An ergonomics analysis of manual versus chainsaw high ladder pruning of Pinus radiata in New Zealand : a thesis in partial fulfilment of the requirements for the degree of Master of Philosophy at Massey University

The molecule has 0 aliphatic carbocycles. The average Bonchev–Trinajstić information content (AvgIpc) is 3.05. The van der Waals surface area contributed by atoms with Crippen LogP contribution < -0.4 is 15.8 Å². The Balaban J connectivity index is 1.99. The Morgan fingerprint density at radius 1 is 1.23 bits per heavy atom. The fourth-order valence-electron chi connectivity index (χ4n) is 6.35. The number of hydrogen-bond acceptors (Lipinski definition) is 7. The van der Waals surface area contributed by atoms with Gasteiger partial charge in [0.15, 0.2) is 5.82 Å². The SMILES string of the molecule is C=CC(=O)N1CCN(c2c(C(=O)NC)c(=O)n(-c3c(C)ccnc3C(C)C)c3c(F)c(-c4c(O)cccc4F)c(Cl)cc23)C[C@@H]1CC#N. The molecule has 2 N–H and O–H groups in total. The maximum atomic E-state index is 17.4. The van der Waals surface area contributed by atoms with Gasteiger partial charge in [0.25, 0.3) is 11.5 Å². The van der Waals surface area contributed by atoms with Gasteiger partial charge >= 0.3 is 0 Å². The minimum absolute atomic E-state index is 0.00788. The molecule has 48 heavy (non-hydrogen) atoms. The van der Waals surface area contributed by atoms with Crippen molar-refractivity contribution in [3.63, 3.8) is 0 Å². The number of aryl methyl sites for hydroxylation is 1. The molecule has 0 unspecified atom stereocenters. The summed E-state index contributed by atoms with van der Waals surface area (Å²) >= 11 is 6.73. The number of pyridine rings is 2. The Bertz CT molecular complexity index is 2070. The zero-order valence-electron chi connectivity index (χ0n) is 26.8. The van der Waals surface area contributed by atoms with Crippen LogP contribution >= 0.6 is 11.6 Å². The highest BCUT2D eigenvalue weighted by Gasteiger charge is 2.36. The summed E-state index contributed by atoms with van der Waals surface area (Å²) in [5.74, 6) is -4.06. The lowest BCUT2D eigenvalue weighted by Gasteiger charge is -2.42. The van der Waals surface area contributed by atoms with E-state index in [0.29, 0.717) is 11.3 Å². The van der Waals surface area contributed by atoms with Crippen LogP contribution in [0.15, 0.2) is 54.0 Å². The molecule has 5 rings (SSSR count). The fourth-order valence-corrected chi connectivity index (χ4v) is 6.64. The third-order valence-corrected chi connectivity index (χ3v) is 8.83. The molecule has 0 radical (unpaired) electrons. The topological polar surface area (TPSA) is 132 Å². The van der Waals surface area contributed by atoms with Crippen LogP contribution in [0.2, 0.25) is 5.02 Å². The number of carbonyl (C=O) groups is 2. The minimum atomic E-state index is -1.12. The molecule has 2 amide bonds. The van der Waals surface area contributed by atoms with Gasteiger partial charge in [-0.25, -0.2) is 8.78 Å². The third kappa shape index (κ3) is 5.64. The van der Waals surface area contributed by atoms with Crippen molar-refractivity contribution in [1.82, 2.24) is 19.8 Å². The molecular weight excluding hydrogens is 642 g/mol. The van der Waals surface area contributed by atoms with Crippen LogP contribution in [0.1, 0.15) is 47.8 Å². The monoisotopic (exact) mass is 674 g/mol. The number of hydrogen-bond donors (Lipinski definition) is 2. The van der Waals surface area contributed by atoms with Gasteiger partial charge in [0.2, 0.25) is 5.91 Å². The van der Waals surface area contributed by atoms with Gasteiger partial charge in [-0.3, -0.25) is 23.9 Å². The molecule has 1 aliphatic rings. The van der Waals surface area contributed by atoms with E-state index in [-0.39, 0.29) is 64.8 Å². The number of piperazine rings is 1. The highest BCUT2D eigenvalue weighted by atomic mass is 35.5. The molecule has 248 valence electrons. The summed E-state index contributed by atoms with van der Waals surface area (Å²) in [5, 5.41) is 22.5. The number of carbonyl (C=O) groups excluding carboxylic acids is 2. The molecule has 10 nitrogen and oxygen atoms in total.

Two methods of ladder pruning Pinus radiata from 4.5 - 6.0 metres were compared using a cost-benefit approach within a framework provided by ergonomics. Chainsaw pruning is practiced in areas of New Zealand where large branches occur. The objectives of the research were to compare the costs and benefits of the two pruning techniques and provide recommendations as to whether or not the practice of chainsaw pruning should continue. These objectives were achieved by comparing the risk of injury, the physiological costs, the musculoskeletal costs, the productivity and the quality associated with the use of the two techniques. The general methods used to assess the relative costs and benefits of the two techniques were: l. Numeric descriptions of the 'risk' involved with each method of pruning 2. The use of a relative heart rate index to compare the physiological cost of the two techniques 3. Using questionnaires focusing on musculoskeletal pain and discomfort to assess any relative differences between the two techniques 4. Using continuous time study to quantify any difference in labour productivity between the two techniques 5. Sampling pruned trees to assess differences in the quality of work between manual and chainsaw pruning The research concludes that although both methods of pruning are hazardous, chainsaw pruning is more hazardous than manual pruning. Chainsaw and manual pruning were found to have the same physiological costs. Findings of the research indicate that manual pruning is not associated with a higher prevalence of musculoskeletal discomfort than chainsaw pruning on a yearly basis, although it is associated with a greater relative increase in BPD on a day to day basis and that this may lead to the development of musculoskeletal disease. Chainsaw pruning was found to be significantly more productive than manual pruning, although this was at the cost of quality. The research concludes by recommending that the use of chainsaw pruning should be limited to areas where the branches are demonstrably large. Further research is called for to compare the physiological and musculoskeletal costs of manual pruning in plantation areas of both large and small branch sizes. Further research is called for to compare the safety of two methods of chainsaw pruning with the use of the technique of wrapping one leg around the tree as opposed to not wrapping the leg around the tree. Research to investigate new ladder designs which are safer to use in the New Zealand forest environment is also called for.